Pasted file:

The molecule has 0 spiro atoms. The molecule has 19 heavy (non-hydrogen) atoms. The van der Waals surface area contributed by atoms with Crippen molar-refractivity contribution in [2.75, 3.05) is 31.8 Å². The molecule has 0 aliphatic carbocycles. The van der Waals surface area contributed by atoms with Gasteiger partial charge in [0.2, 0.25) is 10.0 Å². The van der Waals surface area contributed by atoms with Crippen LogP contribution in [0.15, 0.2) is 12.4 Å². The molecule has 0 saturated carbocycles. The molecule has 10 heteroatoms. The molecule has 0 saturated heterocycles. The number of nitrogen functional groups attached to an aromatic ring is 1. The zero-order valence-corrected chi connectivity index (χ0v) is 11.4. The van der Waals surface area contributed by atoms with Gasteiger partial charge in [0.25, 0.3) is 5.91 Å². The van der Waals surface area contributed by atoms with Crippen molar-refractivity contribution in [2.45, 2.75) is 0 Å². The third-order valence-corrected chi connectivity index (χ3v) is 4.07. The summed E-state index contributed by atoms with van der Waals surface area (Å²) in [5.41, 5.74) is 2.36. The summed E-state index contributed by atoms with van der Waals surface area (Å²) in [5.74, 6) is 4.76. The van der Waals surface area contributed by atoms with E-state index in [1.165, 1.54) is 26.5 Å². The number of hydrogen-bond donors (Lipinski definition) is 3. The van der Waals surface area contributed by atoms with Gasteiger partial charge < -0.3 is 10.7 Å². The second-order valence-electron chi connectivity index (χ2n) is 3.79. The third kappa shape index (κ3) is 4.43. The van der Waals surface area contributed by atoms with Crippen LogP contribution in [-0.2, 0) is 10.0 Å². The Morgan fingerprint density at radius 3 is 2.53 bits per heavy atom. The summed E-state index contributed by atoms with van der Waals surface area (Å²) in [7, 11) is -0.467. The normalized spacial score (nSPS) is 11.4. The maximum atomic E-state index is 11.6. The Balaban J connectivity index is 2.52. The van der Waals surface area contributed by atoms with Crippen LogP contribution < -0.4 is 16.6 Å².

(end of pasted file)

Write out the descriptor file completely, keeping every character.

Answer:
The molecule has 0 spiro atoms. The molecule has 19 heavy (non-hydrogen) atoms. The van der Waals surface area contributed by atoms with Crippen molar-refractivity contribution in [2.75, 3.05) is 31.8 Å². The molecule has 0 aliphatic carbocycles. The van der Waals surface area contributed by atoms with Gasteiger partial charge in [0.2, 0.25) is 10.0 Å². The van der Waals surface area contributed by atoms with Crippen LogP contribution in [0.15, 0.2) is 12.4 Å². The molecule has 0 saturated carbocycles. The molecule has 10 heteroatoms. The molecule has 0 saturated heterocycles. The number of nitrogen functional groups attached to an aromatic ring is 1. The zero-order valence-corrected chi connectivity index (χ0v) is 11.4. The van der Waals surface area contributed by atoms with Gasteiger partial charge in [0.25, 0.3) is 5.91 Å². The van der Waals surface area contributed by atoms with Crippen molar-refractivity contribution in [2.45, 2.75) is 0 Å². The third-order valence-corrected chi connectivity index (χ3v) is 4.07. The summed E-state index contributed by atoms with van der Waals surface area (Å²) in [5.41, 5.74) is 2.36. The summed E-state index contributed by atoms with van der Waals surface area (Å²) in [5.74, 6) is 4.76. The van der Waals surface area contributed by atoms with E-state index in [1.165, 1.54) is 26.5 Å². The number of hydrogen-bond donors (Lipinski definition) is 3. The van der Waals surface area contributed by atoms with Gasteiger partial charge < -0.3 is 10.7 Å². The second-order valence-electron chi connectivity index (χ2n) is 3.79. The third kappa shape index (κ3) is 4.43. The van der Waals surface area contributed by atoms with Crippen LogP contribution in [-0.2, 0) is 10.0 Å². The Morgan fingerprint density at radius 3 is 2.53 bits per heavy atom. The summed E-state index contributed by atoms with van der Waals surface area (Å²) in [7, 11) is -0.467. The normalized spacial score (nSPS) is 11.4. The maximum atomic E-state index is 11.6. The Balaban J connectivity index is 2.52. The van der Waals surface area contributed by atoms with Crippen LogP contribution < -0.4 is 16.6 Å².